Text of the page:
Investors who manage interest-rate and credit risk separately may overlook the crucial interplay between the two.
The Problem With Divide And Conquer
It's not easy to shift money quickly from one portfolio to another. For one thing. nobody who manages assets for a riving has a crystal ball. It's hard to forecast interest-rate changes or credit events. Anyone can get lucky once or twice. But even the most seasoned investors struggle to get it right consistently.
Even if crystal balls did exist, they probably wouldn't do bond investors much good, because credit markets—especially high-yield bonds—are relatively illiquid. With about 5.000 global credit issuers and a dizzying array of securities, it can be a major challenge to buy or sell a specific bond or block of bonds.
Some investors may try to address this hurdle by putting their bonds on autopilot—and taking active managers out of the equation. But that's not much of a solution. Strategies that passively track a market index can't pick and choose their exposures at all—they're locked into exposures just because those issuers are part of the index.
What's more, most passive managers don't even try to own every security in the index. They compensate by buying more of the biggest ones. This should worry investors, because bond issuers with the biggest weights in indices are countries or companies that issue the most debt. If any of these issuers run into trouble, there's no way passive investors can limit their exposure.
Finally—and maybe most importantly—investors who manage interest-rate and credit risk separately, whether in active or passive strategies, may overlook the crucial interplay between the two.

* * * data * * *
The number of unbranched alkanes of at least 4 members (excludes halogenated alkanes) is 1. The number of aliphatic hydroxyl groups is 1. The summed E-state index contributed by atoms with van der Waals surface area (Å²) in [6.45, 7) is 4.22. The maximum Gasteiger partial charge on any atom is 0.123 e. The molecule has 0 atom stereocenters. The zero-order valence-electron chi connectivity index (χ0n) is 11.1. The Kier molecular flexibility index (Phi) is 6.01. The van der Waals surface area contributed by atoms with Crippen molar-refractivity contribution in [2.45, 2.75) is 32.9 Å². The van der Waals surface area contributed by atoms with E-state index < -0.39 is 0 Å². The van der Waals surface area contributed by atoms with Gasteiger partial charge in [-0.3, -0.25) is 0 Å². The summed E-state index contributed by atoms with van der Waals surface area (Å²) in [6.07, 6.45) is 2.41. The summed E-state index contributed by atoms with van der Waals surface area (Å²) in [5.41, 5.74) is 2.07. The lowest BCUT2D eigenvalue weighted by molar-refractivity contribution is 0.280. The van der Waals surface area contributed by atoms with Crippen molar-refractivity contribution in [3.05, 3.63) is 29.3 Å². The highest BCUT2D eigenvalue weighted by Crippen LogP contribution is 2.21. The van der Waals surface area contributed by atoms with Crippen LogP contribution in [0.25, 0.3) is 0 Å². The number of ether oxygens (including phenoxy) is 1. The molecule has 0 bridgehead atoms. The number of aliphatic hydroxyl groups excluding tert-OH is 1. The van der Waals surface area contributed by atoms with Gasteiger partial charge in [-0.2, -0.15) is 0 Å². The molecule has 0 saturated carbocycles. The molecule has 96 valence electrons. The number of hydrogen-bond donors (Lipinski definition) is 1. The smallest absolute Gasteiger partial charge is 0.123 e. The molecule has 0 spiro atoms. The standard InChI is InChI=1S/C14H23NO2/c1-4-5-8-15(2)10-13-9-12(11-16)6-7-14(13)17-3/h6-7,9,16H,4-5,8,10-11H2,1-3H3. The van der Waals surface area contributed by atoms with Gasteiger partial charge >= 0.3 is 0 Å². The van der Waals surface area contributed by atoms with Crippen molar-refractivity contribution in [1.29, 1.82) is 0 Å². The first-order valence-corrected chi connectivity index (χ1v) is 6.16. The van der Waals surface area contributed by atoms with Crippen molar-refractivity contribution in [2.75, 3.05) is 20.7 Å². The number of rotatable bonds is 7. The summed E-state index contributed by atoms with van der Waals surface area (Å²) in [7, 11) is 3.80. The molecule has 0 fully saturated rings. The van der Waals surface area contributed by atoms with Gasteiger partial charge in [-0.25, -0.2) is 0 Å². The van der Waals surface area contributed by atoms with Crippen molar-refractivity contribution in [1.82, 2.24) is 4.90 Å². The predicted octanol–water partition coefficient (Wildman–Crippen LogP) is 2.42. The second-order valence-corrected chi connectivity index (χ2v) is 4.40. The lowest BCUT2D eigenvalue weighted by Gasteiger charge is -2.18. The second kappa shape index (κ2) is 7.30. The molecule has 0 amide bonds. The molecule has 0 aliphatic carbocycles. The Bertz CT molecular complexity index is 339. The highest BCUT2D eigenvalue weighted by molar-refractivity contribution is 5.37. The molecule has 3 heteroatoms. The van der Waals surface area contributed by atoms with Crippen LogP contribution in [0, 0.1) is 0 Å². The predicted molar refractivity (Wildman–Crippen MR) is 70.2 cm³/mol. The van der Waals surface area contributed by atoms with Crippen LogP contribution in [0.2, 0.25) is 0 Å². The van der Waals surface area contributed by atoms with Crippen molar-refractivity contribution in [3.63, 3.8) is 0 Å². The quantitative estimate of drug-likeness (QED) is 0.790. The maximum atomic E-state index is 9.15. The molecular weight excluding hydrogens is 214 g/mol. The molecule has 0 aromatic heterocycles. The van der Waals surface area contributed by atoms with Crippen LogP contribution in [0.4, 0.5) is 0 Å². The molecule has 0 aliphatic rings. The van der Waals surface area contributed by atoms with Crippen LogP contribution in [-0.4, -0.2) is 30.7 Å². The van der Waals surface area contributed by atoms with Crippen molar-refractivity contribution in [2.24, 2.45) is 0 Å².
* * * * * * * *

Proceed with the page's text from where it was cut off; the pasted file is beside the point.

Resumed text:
This is something market participants haven't had to think much about over the last decade. Interest rates plunged after the global financial crisis, inflation evaporated and central bank policy—not the real economy—became the most important variable for global bond markets. For years, investors could almost ignore interest-rate risk. At the same time, central banks' easy money policies made companies less likely to default, leaving investors tree to load upon credit risk to boost returns.
With Bonds, Combine And Conquer Is Better
But the long bull market for bonds was the exception that proves the rule. More recently, the macroeconomic sands around the world have started to shift. The global economy is gaining traction, and interest rates have started to rise.
The US Federal Reserve began lifting borrowing costs in 2015 and may soon sell some of the US Treasuries and mortgage-backed bonds it acquired during the crisis. If the world economy strengthens further and inflation rises, the European Central Bank and Bank of Japan may soon follow suit. How the three go about shrinking balance sheets totaling nearly US$13 trillion could have major implications for market stability (Display).
Governments, meanwhile, are moving toward more expansionary fiscal policies, which could stoke inflation, especially in economies at or near full employment. At the same time, many corporate bond valuations are stretched, and credit cycles are diverging across sectors and regions, with some nearing the end of a multiyear expansion .
In other words, investors today must pay constant attention to interest-rate and credit risk. That means having a manager who understands how the two interact and has the flexibility to tilt toward one or the other, depending on rapidly changing conditions.
Doing this effectively calls for a "combine-and-conquer" approach: pairing the two groups of assets in a single strategy known as a credit barbell and letting managers adjust the balance as conditions and valuations change.